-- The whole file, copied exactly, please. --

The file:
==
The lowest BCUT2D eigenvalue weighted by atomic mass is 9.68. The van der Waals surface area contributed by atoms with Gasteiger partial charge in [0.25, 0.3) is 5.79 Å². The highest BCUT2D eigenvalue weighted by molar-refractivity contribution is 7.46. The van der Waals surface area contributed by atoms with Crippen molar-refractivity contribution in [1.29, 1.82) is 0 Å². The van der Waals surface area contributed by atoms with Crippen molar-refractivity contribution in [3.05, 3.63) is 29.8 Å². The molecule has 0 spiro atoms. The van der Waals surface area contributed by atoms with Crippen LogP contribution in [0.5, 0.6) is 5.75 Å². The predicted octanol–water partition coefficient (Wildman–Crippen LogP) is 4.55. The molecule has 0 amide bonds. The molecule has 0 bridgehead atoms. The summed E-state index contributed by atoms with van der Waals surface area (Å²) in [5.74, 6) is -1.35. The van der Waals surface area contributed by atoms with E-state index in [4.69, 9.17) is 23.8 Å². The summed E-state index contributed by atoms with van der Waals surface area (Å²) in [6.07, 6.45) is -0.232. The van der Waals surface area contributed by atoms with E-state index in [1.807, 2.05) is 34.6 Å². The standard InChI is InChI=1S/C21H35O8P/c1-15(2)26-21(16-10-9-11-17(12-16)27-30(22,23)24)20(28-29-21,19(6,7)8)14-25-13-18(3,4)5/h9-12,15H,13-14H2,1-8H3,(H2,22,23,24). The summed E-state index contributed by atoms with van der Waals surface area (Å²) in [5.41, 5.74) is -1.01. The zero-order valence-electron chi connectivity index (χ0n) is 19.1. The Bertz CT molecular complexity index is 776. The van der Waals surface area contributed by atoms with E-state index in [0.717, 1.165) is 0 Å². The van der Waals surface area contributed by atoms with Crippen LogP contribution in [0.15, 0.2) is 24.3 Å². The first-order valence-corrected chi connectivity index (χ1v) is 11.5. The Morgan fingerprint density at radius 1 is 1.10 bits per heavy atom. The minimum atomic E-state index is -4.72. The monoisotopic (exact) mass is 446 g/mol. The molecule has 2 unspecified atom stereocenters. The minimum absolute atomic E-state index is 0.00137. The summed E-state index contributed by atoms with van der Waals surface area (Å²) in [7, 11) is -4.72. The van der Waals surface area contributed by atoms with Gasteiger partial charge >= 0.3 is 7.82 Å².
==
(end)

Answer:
The lowest BCUT2D eigenvalue weighted by atomic mass is 9.68. The van der Waals surface area contributed by atoms with Gasteiger partial charge in [0.25, 0.3) is 5.79 Å². The highest BCUT2D eigenvalue weighted by molar-refractivity contribution is 7.46. The van der Waals surface area contributed by atoms with Crippen molar-refractivity contribution in [1.29, 1.82) is 0 Å². The van der Waals surface area contributed by atoms with Crippen molar-refractivity contribution in [3.05, 3.63) is 29.8 Å². The molecule has 0 spiro atoms. The van der Waals surface area contributed by atoms with Crippen LogP contribution in [0.5, 0.6) is 5.75 Å². The predicted octanol–water partition coefficient (Wildman–Crippen LogP) is 4.55. The molecule has 0 amide bonds. The molecule has 0 bridgehead atoms. The summed E-state index contributed by atoms with van der Waals surface area (Å²) in [5.74, 6) is -1.35. The van der Waals surface area contributed by atoms with E-state index in [4.69, 9.17) is 23.8 Å². The summed E-state index contributed by atoms with van der Waals surface area (Å²) in [6.07, 6.45) is -0.232. The van der Waals surface area contributed by atoms with E-state index in [1.807, 2.05) is 34.6 Å². The standard InChI is InChI=1S/C21H35O8P/c1-15(2)26-21(16-10-9-11-17(12-16)27-30(22,23)24)20(28-29-21,19(6,7)8)14-25-13-18(3,4)5/h9-12,15H,13-14H2,1-8H3,(H2,22,23,24). The summed E-state index contributed by atoms with van der Waals surface area (Å²) in [5.41, 5.74) is -1.01. The zero-order valence-electron chi connectivity index (χ0n) is 19.1. The Bertz CT molecular complexity index is 776. The van der Waals surface area contributed by atoms with E-state index in [0.717, 1.165) is 0 Å². The van der Waals surface area contributed by atoms with Crippen LogP contribution in [0.15, 0.2) is 24.3 Å². The first-order valence-corrected chi connectivity index (χ1v) is 11.5. The Morgan fingerprint density at radius 1 is 1.10 bits per heavy atom. The minimum atomic E-state index is -4.72. The monoisotopic (exact) mass is 446 g/mol. The molecule has 2 unspecified atom stereocenters. The minimum absolute atomic E-state index is 0.00137. The summed E-state index contributed by atoms with van der Waals surface area (Å²) in [7, 11) is -4.72. The van der Waals surface area contributed by atoms with Gasteiger partial charge >= 0.3 is 7.82 Å².